Cloves are the aromatic flower buds of a tree. They are native to the Maluku Islands in Indonesia and are commonly used as a spice. Cloves are commercially harvested primarily in Indonesia, India, Madagascar, Zanzibar, Pakistan, Sri Lanka and Tanzania. Cloves are used in the cuisine of Asian, African and the Near and Middle East, lending flavor to meats, curries and marinades.
Cloves may be used to give aromatic and flavor qualities to hot beverages, often combined with other ingredients such as lemon and sugar. They are a common element in spice blends such as pumpkin pie spice and speculoos spices. The quantity of the spice required is typically small. It pairs well with cinnamon, allspice, vanilla, red wine and basil, as well as onion, citrus peel, star anise or peppercorns.
7. Coriander Seed
Coriander also known as cilantro, Chinese parsley or dhania. Coriander is native to regions spanning from southern Europe and northern Africa to southwestern Asia. The dry fruits are known as coriander seeds. In Indian cuisine they are called dhania. The seeds have a lemony citrus flavour when crushed. It is described as warm, nutty, spicy and orange-flavoured. They are used extensively for grinding and blending purposes in the spice trade. Roasting or heating the seeds in a dry pan heightens the flavour, aroma and pungency.
Coriander seed is a spice in garam masala and Indian curries which often employ the ground fruits in generous amounts together with cumin, acting as a thickener. Roasted coriander seeds, called dhana dal are eaten as a snack. They are the main ingredient of the two south Indian dishes: sambhar and rasam. Outside of Asia, coriander seed is used widely in the process for pickling vegetables.
Cumin is a flowering plant and native from the east Mediterranean to India. Its seeds are used in the cuisines of many different cultures, in both whole and ground form. In addition, it is also used as a medicinal plant, serving as a digestant as well as being used for anemia and the common cold. Cumin seeds are used as a spice for their distinctive flavour and aroma.
It is globally popular and an essential flavouring in many cuisines, particularly South Asian, Northern African and Latin American cuisines. It helps to add an earthy and warming feeling to food, making it a staple in certain stews and soups as well as spiced gravies such as chili. In Sanskrit, cumin is known as Jira “that which helps digestion”. In the Ayurvedic system, dried cumin seeds are used for medicinal purposes. It is used internally and sometimes for external applications also.
9. Green Cardamom
Cardamom is a spice made from the seeds of several plants in the genera Elettaria and Amomum. Both genera are native to Bangladesh, Bhutan, India, Indonesia, Nepal and Pakistan. It is the world’s third-most expensive spice, surpassed in price per weight only by saffron and vanilla. Cardamom has a strong, unique taste with an intensely aromatic, resinous fragrance.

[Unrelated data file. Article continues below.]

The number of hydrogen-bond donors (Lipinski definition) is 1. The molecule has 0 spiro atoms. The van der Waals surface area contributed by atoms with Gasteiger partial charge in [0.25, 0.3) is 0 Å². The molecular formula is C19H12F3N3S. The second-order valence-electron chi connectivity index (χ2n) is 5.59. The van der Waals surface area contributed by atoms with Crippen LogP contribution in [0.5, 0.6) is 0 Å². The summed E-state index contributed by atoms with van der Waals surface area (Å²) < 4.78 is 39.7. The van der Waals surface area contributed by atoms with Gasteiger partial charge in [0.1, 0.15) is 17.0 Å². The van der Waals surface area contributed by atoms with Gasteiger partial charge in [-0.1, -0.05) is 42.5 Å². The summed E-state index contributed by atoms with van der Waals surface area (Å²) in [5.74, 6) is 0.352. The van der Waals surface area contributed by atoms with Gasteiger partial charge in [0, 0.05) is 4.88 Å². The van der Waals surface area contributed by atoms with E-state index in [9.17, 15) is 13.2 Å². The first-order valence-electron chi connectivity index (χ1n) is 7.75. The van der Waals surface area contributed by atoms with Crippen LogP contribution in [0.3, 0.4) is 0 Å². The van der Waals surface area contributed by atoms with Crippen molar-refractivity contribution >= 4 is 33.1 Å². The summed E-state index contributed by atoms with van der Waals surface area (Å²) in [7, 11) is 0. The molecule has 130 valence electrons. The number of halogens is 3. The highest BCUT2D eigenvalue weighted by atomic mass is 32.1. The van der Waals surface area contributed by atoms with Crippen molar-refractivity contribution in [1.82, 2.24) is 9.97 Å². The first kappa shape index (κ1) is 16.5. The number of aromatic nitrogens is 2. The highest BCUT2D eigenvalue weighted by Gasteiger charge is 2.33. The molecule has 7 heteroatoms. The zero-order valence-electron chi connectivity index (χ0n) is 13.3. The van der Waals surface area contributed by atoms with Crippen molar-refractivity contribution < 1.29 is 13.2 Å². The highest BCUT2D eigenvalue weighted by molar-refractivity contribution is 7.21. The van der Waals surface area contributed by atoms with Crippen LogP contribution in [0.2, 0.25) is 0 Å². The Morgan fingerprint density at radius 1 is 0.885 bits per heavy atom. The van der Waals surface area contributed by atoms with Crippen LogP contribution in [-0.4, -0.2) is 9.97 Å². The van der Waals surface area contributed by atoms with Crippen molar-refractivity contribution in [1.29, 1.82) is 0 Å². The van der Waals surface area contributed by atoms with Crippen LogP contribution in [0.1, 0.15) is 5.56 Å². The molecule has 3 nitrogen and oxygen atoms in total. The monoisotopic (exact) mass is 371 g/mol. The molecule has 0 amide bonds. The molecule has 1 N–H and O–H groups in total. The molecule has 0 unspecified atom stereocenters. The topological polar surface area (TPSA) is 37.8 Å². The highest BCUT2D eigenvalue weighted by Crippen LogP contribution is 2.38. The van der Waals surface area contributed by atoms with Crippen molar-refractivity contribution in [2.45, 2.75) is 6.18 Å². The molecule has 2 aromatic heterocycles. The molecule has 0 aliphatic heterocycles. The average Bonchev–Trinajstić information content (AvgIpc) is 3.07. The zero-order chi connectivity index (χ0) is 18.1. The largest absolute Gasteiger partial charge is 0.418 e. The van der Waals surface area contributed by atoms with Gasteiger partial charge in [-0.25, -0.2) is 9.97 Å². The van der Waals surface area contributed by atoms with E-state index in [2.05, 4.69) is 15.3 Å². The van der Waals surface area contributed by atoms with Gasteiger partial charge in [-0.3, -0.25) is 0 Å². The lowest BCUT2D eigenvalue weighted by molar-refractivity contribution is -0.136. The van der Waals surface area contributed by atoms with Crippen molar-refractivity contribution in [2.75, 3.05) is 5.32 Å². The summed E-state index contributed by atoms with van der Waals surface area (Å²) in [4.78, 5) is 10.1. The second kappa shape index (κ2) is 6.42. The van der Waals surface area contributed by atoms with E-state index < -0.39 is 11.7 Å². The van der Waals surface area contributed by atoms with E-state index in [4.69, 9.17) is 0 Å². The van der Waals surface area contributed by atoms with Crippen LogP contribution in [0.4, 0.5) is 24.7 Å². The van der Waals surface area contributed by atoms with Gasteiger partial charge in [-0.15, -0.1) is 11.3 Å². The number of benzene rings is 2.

Green cardamom is one of the most expensive spices by weight, but little is needed to impart flavor. It is best stored in pod form because once the seeds are exposed or ground, they quickly lose their flavor. It is a common ingredient in Indian cooking. Green cardamom is often used in traditional Indian sweets and in masala chai.
Nutmeg is one of the two spices, the other being Mace. Nutmeg is the seed of the tree, roughly egg-shaped and about 20 to 30 mm long and 15 to 18 mm wide and weighing between 5 and 10 g dried. The common or fragrant nutmeg is native to the Banda Islands in the Moluccas, Indonesia. Nutmeg and mace have similar sensory qualities with nutmeg having a slightly sweeter and mace a more delicate flavour.
Mace is often preferred in light dishes for the bright orange, saffron-like hue it imparts. Nutmeg is used for flavouring many dishes, usually in grated form. In Indian cuisine, nutmeg is used in many sweet as well as savoury dishes. It is also added in small quantities as a medicine for infants. It may also be used in small quantities in garam masala.
11. Garam Masala
Garam masala is a blend of ground spices common in North Indian and other South Asian cuisines. It is used alone or with other seasonings. The word garam refers to “heat” in the Ayurvedic sense of the word, meaning “to heat the body” as these spices.
The composition of garam masala differs regionally with many recipes across India according to regional and personal taste. The components of the mix are toasted, then ground together. A typical Indian version of garam masala contains are black and white peppercorns, cloves, Cinnamon, nutmeg and mace, black and green cardamom pods, Bay leaf, Caraway.